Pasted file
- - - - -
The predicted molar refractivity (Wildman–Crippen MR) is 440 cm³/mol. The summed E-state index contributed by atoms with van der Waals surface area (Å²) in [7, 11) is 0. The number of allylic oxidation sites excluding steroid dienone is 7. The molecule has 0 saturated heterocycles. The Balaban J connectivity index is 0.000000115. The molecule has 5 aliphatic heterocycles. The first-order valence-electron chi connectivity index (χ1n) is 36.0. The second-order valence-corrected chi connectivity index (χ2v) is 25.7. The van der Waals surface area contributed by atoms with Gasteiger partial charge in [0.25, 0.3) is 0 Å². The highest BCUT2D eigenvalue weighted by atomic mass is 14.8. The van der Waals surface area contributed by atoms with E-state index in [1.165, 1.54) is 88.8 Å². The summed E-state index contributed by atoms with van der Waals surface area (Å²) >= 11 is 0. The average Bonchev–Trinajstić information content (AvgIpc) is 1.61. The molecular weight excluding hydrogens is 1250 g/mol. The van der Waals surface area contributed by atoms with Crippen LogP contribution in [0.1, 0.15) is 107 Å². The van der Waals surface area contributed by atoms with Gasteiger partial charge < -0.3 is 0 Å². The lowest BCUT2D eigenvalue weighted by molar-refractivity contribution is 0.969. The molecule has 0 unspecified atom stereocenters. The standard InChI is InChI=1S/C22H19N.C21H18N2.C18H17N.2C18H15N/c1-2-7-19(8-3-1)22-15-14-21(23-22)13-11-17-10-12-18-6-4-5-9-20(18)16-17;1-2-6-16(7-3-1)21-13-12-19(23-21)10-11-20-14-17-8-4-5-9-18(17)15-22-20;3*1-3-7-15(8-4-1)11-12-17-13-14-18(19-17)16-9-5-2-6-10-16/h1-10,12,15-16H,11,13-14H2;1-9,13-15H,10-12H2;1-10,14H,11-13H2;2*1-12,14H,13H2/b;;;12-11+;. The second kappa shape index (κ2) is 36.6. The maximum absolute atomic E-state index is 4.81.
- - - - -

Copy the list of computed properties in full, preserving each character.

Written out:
The predicted molar refractivity (Wildman–Crippen MR) is 440 cm³/mol. The summed E-state index contributed by atoms with van der Waals surface area (Å²) in [7, 11) is 0. The number of allylic oxidation sites excluding steroid dienone is 7. The molecule has 0 saturated heterocycles. The Balaban J connectivity index is 0.000000115. The molecule has 5 aliphatic heterocycles. The first-order valence-electron chi connectivity index (χ1n) is 36.0. The second-order valence-corrected chi connectivity index (χ2v) is 25.7. The van der Waals surface area contributed by atoms with Gasteiger partial charge in [0.25, 0.3) is 0 Å². The highest BCUT2D eigenvalue weighted by atomic mass is 14.8. The van der Waals surface area contributed by atoms with E-state index in [1.165, 1.54) is 88.8 Å². The summed E-state index contributed by atoms with van der Waals surface area (Å²) >= 11 is 0. The average Bonchev–Trinajstić information content (AvgIpc) is 1.61. The molecular weight excluding hydrogens is 1250 g/mol. The van der Waals surface area contributed by atoms with Crippen LogP contribution in [0.1, 0.15) is 107 Å². The van der Waals surface area contributed by atoms with Gasteiger partial charge < -0.3 is 0 Å². The lowest BCUT2D eigenvalue weighted by molar-refractivity contribution is 0.969. The molecule has 0 unspecified atom stereocenters. The standard InChI is InChI=1S/C22H19N.C21H18N2.C18H17N.2C18H15N/c1-2-7-19(8-3-1)22-15-14-21(23-22)13-11-17-10-12-18-6-4-5-9-20(18)16-17;1-2-6-16(7-3-1)21-13-12-19(23-21)10-11-20-14-17-8-4-5-9-18(17)15-22-20;3*1-3-7-15(8-4-1)11-12-17-13-14-18(19-17)16-9-5-2-6-10-16/h1-10,12,15-16H,11,13-14H2;1-9,13-15H,10-12H2;1-10,14H,11-13H2;2*1-12,14H,13H2/b;;;12-11+;. The second kappa shape index (κ2) is 36.6. The maximum absolute atomic E-state index is 4.81.